6. The Movement was led by the Communist Party and the Hyderabad Congress also took part in it.
7. The Nizam retaliated to these activities by encouraging the Razakars, which was a para-military force under Kasim Razvi. The Razakars were guilty of the most barbarous and inhuman atrocities. Their main target was the Hindu population and Hindus felt quite unprotected in the state.
8. On September 11, 1948 India gave an ultimatum to Nizam to accept India’s terms and conditions. Indian troops took action on September 13 and on September 18 Nizam’s forces surrendered to the Commander of the Indian army.
9. On January 26, 1950 Hyderabad formally acceded to the Indian Union.
The State of Jammu and Kashmir
1. On August 15, 1947 the State of Jammu and Kashmir was under the full control of Maharaja Hari Singh.
2. The state had majority Muslim population and Minority Hindu, Sikhs and Buddhists.
3. Pakistan was getting impatient to grab Kashmir by any means and at any cost.
4. J&K had to bear the brunt of tribal raids from across the border soon after partition. Fighting, plundering and arson had erupted all over the Kashmir Valley.
5. V.P. Menon reached Srinagar on October 25 and on October 26, 1947 the Maharaja formally acceded to the Indian Union.
6. An Interim Administration – Indian army reached Kashmir on October 27. On October 31 an Interim Administration was set up, with Sheikh Abdullah as the President.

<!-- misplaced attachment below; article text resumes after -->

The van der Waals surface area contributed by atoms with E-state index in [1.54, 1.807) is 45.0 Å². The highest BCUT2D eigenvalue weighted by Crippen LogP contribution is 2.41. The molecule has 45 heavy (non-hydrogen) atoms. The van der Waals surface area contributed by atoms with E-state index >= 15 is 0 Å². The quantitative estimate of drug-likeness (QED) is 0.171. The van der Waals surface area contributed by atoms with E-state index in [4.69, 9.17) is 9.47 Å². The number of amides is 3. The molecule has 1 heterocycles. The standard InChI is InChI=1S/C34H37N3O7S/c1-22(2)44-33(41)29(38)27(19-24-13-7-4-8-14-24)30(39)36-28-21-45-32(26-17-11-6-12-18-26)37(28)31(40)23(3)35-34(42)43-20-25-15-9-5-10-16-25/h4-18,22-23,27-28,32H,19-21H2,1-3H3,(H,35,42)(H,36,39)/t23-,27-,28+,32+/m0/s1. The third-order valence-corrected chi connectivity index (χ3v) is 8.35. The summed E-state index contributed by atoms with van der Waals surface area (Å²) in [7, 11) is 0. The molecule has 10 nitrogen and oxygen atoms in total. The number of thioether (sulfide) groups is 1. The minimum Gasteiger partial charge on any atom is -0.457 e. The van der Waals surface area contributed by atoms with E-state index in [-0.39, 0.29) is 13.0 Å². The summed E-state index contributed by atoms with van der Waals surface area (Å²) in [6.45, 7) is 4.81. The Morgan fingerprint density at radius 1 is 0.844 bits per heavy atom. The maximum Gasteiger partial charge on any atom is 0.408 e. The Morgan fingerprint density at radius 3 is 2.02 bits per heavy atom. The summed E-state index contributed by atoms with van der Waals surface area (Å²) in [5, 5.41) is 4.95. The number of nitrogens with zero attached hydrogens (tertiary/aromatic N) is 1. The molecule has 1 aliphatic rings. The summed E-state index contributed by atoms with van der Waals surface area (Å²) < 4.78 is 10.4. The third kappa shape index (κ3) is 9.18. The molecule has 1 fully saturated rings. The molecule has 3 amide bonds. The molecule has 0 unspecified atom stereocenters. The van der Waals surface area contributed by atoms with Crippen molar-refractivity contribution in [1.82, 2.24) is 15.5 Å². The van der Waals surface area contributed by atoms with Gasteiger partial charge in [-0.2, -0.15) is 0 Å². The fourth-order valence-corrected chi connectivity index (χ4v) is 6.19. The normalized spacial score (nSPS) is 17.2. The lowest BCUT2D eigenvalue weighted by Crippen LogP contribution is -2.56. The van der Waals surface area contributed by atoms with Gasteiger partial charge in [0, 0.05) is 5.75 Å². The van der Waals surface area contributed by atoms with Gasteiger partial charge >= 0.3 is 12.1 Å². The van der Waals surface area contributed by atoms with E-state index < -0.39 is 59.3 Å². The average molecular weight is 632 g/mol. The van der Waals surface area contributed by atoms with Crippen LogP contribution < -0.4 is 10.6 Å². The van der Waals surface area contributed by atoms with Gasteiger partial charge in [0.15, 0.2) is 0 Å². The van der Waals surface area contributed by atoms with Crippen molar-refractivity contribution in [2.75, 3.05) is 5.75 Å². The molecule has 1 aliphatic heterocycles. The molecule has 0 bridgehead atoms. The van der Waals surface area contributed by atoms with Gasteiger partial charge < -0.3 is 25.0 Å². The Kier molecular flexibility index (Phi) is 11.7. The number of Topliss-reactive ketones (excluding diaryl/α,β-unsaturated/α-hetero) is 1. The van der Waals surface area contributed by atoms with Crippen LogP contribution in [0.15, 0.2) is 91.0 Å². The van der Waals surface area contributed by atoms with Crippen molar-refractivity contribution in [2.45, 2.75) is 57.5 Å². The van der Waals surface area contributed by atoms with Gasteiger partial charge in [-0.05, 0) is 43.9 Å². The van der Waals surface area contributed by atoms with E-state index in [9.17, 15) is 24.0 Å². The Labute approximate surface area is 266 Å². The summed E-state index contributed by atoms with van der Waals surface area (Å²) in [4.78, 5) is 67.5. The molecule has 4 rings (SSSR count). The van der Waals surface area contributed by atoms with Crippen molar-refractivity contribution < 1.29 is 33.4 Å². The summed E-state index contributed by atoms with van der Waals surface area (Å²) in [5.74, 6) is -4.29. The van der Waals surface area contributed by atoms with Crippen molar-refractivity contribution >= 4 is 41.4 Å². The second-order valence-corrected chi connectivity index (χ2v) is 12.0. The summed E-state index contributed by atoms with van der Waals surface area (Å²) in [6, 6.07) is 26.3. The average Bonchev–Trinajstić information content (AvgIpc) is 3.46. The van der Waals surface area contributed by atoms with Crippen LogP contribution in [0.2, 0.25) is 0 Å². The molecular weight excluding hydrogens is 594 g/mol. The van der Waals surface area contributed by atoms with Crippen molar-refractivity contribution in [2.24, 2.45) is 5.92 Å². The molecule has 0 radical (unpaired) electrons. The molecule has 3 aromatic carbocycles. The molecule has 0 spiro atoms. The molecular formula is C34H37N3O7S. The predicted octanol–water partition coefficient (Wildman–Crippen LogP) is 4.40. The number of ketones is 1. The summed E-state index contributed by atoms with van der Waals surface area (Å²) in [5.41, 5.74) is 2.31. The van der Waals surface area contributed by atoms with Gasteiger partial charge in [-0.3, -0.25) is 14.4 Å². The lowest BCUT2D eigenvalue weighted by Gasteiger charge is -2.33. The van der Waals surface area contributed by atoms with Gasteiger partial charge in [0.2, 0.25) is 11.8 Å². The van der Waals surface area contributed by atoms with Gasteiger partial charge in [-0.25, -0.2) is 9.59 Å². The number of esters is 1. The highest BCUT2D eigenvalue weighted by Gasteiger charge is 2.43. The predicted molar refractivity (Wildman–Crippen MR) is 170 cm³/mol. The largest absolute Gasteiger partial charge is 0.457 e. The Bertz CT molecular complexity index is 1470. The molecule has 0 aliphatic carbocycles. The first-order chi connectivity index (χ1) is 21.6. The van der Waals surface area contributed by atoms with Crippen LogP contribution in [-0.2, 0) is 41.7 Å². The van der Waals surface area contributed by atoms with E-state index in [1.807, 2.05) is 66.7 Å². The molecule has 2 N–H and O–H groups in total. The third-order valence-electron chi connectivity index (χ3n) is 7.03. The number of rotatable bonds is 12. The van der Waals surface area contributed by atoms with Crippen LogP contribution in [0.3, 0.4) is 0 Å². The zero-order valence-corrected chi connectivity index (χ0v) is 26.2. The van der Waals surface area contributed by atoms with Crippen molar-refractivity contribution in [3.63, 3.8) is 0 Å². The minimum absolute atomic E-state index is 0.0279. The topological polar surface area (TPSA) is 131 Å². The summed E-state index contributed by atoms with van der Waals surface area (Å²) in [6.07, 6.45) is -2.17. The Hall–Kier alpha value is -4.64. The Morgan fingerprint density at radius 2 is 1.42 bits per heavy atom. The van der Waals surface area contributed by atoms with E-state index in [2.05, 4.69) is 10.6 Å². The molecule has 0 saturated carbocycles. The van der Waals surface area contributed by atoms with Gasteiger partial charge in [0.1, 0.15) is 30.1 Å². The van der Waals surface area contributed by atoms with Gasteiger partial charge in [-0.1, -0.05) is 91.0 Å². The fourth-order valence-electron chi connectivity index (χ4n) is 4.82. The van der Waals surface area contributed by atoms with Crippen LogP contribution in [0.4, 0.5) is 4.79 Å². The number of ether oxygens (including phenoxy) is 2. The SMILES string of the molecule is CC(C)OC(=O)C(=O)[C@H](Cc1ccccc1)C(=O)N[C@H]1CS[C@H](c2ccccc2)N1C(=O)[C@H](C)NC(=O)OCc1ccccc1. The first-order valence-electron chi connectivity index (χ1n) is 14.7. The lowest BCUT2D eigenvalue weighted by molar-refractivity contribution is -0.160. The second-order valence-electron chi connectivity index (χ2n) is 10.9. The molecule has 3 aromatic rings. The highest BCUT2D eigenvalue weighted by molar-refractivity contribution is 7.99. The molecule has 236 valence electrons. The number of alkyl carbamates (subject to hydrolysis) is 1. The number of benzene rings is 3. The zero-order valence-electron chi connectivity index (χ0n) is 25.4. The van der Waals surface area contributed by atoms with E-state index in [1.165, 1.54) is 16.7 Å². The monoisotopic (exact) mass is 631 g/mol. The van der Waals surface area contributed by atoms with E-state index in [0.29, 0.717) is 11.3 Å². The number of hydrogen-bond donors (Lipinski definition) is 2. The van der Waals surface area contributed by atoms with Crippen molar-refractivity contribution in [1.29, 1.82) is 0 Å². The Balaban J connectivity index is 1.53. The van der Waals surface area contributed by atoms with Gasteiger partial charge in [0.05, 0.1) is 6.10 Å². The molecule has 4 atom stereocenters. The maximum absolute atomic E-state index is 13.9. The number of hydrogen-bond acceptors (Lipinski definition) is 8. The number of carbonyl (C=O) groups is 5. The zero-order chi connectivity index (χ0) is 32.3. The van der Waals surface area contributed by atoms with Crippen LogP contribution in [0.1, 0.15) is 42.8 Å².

7. The Security Council’s Resolution – the Security Council in its Resolution August 13, 1948 suggested a ceasefire Agreement between India and Pakistan.
8. The Constituent Assembly of Jammu and Kashmir – in 1951 a Constituent Assembly met in Srinagar to frame a Constitution for the State. The Constitution declares that ‘’Jammu and Kashmir is and shall be an integral part of India.’’
The State of Manipur
1. The Maharaja of Manipur, Bodhachandra Singh, had signed the Instrument of Accession a few days before Independence.
2. He did so after having an assurance from the Government that it would not violate internal autonomy of the State.
3. People of Manipur forced Maharaja to constitute a Legislative Assembly. Elections were held in June 1948 and thus Manipur became a Constitutional Monarchy.
4. In Independent India an election based on Universal Adult Franchise was held first in Manipur.
5. Manipur’s merger with India became a matter of serious debate in the Legislative Assembly. Manipur Congress supported the merger while the other parties rejected and opposed it.
6. The Government of India pressurized Maharaja to sign a Merger Agreement in September 1949 and he signed it without consulting the Legislative Assembly and hence the members were filled with resentment.
7. This was certain to have an adverse effect on the mutual relations that existed between the Government of India and the State of Manipur.
Reorganization of States
The next challenges of nation building was to draw the internal boundaries of the country. And this was to be done in a manner that the diversity of the country is being taken into account without it affecting the unity and integrity of the country.
The British rulers had constituted the Provinces only for their administrative convenience. They paid no heed to either the culture or to the linguistic aspirations of the people and this was one of the major challenges of nation building.
Linguistic Reorganization of States
After India gained Independence it strongly felt to reorganize the state boundaries on the basis of language. The Congress session of Nagpur in 1920 decided this too. But the leaders postponed the reorganization of state boundaries due to the following reasons –
1. Leaders felt that linguistic reorganization would hurt the unity and integrity of the nation and may cause disintegration of the nation.